Caught only snippets of the Saddam Hussein trial today–a few minutes in a cab, a 2-minute story on the 11pm news. But what stuck out for me were the quotes from people–American, Iraqi, those directly harmed by him and those not–about how he should get the death penalty, how he should be hanged in the public square as retribution, fed to the dogs, etc. And the merest suggestion of capital punishment–even for someone who has committed as many unspeakable crimes as this man–made me shudder. I don’t believe that murder is a reasonable punishment for anything, even murder on a very large scale. And I don’t think it ultimately helps anything.
So it got me thinking, though–Okay, so I’m Captain of The Universe and I get to decide what sorts of punishments should be meted out. What’s better? What popped into my head was something like having somebody have to watch hours and hours and hours of videotape about the consequences of their actions. In Hussein’s case, there’s plenty of footage of horrible things happening to people in the moment. So a lot of that. Plus also interviews with people who had legs cut off, who were raped, disfigured, lost family members (etc.) about their experiences and the irrevocable changes in their life since then. It’s one thing to sign a paper admitting that one did such-and-such, a list on a printed page. It’s another thing entirely to be confronted with the consequences of one’s actions in all of its vivid, gory, personal detail. Even if the goal isn’t “rehabilitaion” (something I think is an excellent goal in some cases, this one not probably being one of them), sometimes having to face how much we’ve destroyed be the greatest and most powerful prison we humans could build.
Of course, as my friend Laura observes, some of the people who are operating on this scale of horrible are probably clinical sociopaths, and not capable of human empathy (which is what made doing this stuff so easy in the first place.) In which case this particular plan wouldn’t work, but there must be some way of addressing the fact that this person is very, very mentally ill.
In any case, I’m wondering a lot about what justice is, and how we get it. Not vengeance, but justice. I’m not sure I even understand what that means, but even so I’m pretty sure it’s my goal as far as these things go. What is the just way to deal with someone who has inflicted much suffering on others, in such a way that it doesn’t create further suffering?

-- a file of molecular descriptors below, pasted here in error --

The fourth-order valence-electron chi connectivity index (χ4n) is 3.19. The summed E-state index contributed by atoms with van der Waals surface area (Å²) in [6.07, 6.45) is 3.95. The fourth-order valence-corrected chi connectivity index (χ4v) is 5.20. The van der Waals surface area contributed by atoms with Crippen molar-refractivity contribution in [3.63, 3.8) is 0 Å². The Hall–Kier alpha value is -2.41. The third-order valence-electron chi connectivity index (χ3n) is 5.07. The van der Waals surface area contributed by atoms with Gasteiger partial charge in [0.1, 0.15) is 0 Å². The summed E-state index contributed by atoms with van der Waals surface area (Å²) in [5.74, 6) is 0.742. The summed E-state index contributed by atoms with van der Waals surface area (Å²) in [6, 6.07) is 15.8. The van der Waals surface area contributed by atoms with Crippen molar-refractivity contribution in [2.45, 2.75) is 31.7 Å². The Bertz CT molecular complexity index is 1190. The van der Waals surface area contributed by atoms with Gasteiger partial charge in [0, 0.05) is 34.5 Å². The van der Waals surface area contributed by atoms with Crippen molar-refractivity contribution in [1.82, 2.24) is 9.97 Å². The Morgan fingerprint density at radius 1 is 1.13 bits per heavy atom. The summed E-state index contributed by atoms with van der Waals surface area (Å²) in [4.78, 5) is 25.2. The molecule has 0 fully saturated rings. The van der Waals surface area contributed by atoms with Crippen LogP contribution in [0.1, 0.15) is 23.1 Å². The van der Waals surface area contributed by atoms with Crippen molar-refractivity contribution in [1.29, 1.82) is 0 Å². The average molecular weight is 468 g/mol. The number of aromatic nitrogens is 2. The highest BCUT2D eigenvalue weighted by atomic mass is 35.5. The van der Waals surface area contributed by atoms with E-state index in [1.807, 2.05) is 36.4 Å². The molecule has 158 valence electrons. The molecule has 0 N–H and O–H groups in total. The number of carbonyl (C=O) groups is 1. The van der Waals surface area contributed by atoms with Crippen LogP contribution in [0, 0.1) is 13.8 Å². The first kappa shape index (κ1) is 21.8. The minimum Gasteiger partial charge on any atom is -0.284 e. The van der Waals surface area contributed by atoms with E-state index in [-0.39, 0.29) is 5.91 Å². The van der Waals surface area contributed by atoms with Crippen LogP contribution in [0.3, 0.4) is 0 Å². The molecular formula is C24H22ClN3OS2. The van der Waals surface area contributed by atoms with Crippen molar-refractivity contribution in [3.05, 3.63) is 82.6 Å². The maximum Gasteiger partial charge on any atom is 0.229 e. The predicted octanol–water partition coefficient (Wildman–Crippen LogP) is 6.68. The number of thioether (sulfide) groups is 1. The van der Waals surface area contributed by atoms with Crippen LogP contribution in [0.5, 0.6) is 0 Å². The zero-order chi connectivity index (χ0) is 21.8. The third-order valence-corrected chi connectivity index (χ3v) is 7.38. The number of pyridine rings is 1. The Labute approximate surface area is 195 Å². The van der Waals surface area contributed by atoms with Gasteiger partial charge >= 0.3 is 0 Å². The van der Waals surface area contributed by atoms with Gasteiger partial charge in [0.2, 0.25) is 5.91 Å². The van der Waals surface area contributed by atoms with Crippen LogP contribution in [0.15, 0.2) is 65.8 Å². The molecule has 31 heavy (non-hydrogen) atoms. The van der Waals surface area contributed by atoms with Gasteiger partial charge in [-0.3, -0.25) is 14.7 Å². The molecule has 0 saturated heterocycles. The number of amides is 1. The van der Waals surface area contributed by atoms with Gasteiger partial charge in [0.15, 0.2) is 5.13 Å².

I think of the many stories I’ve heard of Tibetan monks and nuns being tortured for years and years in Chinese prisons and reporting afterwards that the most horrible part was that they feared losing compassion for their torturers. Afterwards some of them even hold prayer vigils for their former captors. Or the mother of a boy who was murdered taking in and adopting the boy who murdered him, because at some point she realized that this other kid remaining broken and unloved didn’t cause her own child come back, and love might be the thing that redeemed both of them.
Of course, justice and forgiveness aren’t the same thing. One can be just and not forgive. [For further reading on the complexities of forgiveness, see The Sunflower by Simon Weisenthal, which starts with his story in a concentration camp, being asked to forgive a dying Nazi on behalf of the Jewish people, and is mostly various very wise people from many religions and perspectives saying what they would do. They don’t all say the same thing. ]
But even if the people who have been hurt unspeakably by Hussein never forgive him, there have to be some ways to deal with great crime that don’t compound the suffering we’ve already got. Because, frankly, I think we’ve already got plenty out there for the moment.
In Canada there are a lot of interesting criminal justice experiments taking place in Native communities, which have huge problems with especially youth ending up in the cj system. They are using models based on traditional native justice models where offenders have to make personal restitution/here directly from their victims about the consequences of their actions and what it has meant to their victims, supervised by elders. The Native Law Centre of Canada has articles about “Restorative Justice” based on traditional models and how it works. I think that many of us, even lefties (I know i struggle with this) are so inculcated with the revenge model that it can be hard to visualize other options. Not, to be honest, that i see Saddam really diggin’ this…http://www.usask.ca/nativelaw/publications/jah/index.html